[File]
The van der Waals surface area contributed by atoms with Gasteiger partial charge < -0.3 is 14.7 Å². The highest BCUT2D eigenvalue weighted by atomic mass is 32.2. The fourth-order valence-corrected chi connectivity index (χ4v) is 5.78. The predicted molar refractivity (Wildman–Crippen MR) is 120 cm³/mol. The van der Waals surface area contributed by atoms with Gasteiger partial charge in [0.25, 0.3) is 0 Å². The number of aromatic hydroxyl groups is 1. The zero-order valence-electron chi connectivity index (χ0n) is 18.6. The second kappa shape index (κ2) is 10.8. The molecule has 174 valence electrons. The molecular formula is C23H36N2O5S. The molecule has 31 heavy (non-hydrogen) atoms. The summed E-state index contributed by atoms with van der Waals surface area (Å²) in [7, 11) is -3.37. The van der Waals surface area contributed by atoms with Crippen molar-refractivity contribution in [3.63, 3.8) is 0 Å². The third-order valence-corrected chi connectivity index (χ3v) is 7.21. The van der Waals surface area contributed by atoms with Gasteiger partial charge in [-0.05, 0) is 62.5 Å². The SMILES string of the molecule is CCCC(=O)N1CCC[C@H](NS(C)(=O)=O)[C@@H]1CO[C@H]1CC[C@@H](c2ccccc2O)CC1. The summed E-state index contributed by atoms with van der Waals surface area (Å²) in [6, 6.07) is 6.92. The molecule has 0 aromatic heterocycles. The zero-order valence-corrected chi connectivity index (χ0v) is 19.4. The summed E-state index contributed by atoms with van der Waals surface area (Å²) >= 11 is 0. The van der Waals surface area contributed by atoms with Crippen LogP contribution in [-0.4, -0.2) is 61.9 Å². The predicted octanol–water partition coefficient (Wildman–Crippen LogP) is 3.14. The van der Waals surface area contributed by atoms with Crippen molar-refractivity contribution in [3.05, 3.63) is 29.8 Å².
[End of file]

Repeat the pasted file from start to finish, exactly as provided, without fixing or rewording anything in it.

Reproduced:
The van der Waals surface area contributed by atoms with Gasteiger partial charge < -0.3 is 14.7 Å². The highest BCUT2D eigenvalue weighted by atomic mass is 32.2. The fourth-order valence-corrected chi connectivity index (χ4v) is 5.78. The predicted molar refractivity (Wildman–Crippen MR) is 120 cm³/mol. The van der Waals surface area contributed by atoms with Gasteiger partial charge in [0.25, 0.3) is 0 Å². The number of aromatic hydroxyl groups is 1. The zero-order valence-electron chi connectivity index (χ0n) is 18.6. The second kappa shape index (κ2) is 10.8. The molecule has 174 valence electrons. The molecular formula is C23H36N2O5S. The molecule has 31 heavy (non-hydrogen) atoms. The summed E-state index contributed by atoms with van der Waals surface area (Å²) in [7, 11) is -3.37. The van der Waals surface area contributed by atoms with Crippen molar-refractivity contribution in [3.63, 3.8) is 0 Å². The third-order valence-corrected chi connectivity index (χ3v) is 7.21. The van der Waals surface area contributed by atoms with Gasteiger partial charge in [-0.05, 0) is 62.5 Å². The SMILES string of the molecule is CCCC(=O)N1CCC[C@H](NS(C)(=O)=O)[C@@H]1CO[C@H]1CC[C@@H](c2ccccc2O)CC1. The summed E-state index contributed by atoms with van der Waals surface area (Å²) in [6, 6.07) is 6.92. The molecule has 0 aromatic heterocycles. The zero-order valence-corrected chi connectivity index (χ0v) is 19.4. The summed E-state index contributed by atoms with van der Waals surface area (Å²) >= 11 is 0. The van der Waals surface area contributed by atoms with Crippen LogP contribution in [-0.4, -0.2) is 61.9 Å². The predicted octanol–water partition coefficient (Wildman–Crippen LogP) is 3.14. The van der Waals surface area contributed by atoms with Crippen molar-refractivity contribution in [3.05, 3.63) is 29.8 Å².